~ ~ ~ ~ ~

 

Author links – S. A. Hoag

Website – www.topaz08.com

FB Author’s Page – https://www.facebook.com/thewildbloodseries/

Amazon Author’s Page – http://www.amazon.com/S.-A.-Hoag/e/B00WARWIHY/

Blog – https://topaz08.wordpress.com/

Pinterest – https://www.pinterest.com/topaz08/

 

Author Spotlight – Jesper Schmidt

wUfyOMQj_400x400About the Author

I have always loved creating and I suppose that if I was only allowed to choose two words to describe myself they would be, “Focused ambition.” Yet, the art of writing was something that lived a quiet life, in the back of my mind, for many years. It was a dormant desire and, like so many of our dreams, it was placed on a list of things to do later; you know, when time would allow it. And there I left it. Half-forgotten. For a long time.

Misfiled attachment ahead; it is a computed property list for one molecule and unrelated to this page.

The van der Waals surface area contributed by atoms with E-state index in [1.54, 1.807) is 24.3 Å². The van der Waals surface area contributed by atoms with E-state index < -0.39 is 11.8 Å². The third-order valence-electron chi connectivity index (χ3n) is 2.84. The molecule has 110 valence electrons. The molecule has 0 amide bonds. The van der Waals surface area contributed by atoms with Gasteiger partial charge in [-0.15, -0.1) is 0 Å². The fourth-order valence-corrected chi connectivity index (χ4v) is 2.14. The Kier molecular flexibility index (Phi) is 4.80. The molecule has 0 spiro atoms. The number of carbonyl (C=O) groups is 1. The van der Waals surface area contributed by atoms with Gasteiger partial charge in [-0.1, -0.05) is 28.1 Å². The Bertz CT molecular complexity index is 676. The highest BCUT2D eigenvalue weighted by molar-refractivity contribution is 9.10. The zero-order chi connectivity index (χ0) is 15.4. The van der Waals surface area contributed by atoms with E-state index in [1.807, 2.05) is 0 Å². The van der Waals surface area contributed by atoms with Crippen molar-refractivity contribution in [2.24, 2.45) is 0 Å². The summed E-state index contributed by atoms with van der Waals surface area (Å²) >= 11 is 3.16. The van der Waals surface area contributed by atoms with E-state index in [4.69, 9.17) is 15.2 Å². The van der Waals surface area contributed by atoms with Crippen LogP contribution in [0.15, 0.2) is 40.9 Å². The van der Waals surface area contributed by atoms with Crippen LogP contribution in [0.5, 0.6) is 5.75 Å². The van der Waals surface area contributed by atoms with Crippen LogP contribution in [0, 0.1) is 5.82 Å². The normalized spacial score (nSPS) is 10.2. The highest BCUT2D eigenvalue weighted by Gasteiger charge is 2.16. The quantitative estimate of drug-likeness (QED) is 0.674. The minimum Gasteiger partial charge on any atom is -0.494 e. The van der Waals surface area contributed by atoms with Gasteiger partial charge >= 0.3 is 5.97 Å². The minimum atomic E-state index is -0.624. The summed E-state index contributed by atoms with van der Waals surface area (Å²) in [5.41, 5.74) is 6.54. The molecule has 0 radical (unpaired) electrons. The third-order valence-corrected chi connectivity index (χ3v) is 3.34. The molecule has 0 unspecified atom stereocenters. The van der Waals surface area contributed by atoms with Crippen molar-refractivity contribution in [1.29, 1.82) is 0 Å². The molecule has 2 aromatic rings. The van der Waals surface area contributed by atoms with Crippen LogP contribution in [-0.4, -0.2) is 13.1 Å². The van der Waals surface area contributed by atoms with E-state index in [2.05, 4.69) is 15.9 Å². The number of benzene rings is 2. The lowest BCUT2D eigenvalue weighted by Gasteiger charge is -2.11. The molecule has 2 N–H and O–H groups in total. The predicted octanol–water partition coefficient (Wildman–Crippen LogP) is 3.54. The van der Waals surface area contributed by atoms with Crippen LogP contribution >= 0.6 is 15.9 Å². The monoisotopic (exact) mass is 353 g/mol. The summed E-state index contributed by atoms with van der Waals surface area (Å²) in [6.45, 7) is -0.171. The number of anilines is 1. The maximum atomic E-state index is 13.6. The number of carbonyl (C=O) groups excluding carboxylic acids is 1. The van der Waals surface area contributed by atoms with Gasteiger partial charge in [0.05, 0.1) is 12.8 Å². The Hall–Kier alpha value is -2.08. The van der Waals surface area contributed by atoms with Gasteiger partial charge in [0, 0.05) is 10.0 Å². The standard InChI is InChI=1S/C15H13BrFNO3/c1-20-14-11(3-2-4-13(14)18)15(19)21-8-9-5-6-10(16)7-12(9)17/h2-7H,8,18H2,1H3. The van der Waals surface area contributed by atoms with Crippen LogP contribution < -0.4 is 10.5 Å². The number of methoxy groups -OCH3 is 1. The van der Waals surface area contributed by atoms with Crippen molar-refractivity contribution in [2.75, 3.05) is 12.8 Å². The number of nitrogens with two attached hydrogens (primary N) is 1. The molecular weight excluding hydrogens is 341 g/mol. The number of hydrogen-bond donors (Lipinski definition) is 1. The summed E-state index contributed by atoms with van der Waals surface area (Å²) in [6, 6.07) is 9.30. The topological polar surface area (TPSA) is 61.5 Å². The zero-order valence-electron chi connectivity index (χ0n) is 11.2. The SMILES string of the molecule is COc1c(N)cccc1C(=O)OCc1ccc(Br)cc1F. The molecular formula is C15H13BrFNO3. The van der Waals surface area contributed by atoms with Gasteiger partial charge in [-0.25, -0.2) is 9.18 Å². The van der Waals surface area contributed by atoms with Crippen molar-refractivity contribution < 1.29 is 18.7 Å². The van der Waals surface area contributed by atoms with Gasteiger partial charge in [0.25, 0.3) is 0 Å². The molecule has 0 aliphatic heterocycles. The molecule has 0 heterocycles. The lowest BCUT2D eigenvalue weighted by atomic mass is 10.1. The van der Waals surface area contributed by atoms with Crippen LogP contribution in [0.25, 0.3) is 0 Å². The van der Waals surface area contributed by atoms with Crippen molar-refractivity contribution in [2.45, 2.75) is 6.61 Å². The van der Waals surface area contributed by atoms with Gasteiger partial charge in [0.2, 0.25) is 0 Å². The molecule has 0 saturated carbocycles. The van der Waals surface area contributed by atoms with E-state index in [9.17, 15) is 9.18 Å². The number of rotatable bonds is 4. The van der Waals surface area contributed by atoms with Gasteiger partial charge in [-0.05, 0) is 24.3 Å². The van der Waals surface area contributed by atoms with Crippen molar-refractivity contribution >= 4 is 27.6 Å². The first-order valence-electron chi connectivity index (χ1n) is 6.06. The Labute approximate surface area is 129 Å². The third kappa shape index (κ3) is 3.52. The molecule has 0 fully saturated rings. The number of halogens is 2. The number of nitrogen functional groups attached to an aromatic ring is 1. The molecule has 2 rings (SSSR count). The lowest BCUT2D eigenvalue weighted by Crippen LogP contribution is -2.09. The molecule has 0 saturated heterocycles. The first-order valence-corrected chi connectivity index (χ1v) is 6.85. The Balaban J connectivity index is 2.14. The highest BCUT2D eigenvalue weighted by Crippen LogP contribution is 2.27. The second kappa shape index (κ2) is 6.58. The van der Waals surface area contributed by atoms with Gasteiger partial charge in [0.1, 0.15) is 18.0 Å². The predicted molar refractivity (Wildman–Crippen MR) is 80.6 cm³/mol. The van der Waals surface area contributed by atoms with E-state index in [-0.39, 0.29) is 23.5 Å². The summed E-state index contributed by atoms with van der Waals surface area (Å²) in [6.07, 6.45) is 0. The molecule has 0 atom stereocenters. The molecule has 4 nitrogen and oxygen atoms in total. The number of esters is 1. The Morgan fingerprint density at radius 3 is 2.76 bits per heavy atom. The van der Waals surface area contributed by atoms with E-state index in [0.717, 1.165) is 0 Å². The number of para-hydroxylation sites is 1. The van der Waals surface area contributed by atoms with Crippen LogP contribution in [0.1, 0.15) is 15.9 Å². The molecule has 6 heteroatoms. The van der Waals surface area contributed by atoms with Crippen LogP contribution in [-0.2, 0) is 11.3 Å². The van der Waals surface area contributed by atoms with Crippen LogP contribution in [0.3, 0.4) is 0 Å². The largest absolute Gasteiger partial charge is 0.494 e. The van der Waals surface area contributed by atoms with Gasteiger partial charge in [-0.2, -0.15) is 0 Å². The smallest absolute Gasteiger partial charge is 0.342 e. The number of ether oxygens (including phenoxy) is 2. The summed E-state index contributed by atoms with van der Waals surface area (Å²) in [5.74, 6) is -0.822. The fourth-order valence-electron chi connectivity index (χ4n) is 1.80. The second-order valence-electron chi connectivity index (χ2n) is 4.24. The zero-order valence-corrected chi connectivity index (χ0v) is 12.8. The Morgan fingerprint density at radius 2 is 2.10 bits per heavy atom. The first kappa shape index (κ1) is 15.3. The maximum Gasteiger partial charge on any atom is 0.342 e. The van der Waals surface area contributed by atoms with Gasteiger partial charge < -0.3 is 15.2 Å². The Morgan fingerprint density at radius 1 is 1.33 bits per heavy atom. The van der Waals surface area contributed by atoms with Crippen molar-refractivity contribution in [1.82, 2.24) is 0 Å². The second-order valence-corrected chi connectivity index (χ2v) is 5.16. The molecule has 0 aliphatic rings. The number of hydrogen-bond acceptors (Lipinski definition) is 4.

I have a Finnish sauna to thank for eventually picking it up from that dusted corner and beginning to pour my focused ambition over it. Every summer my wife, two boys and I go to Finland and spend a couple of weeks trying to do as little as possible. In that cottage it is all about slowing down and recharging our batteries. The atmosphere is perfect for it. What it was exactly that sparked my authorship I cannot say for sure – maybe it was just slowing down that gave another perspective? Maybe I was just ready for it? Whatever it was, I am ever thankful that it happened when it did back in 2015. Why wait when you can act today?

Follow me on social media.
YouTube
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Patreon

Learn more about me and my work at www.jesperschmidt.com.

Desolation

2016-580-3d-render-book-transparent-background-181x300“Desolation” is the first book in the fantasy trilogy, “The Keystone Bone”. It’s not for the faint-hearted, but if you like fast-paced fantasy, with dragons, demons, and magic, then you will love “Desolation”.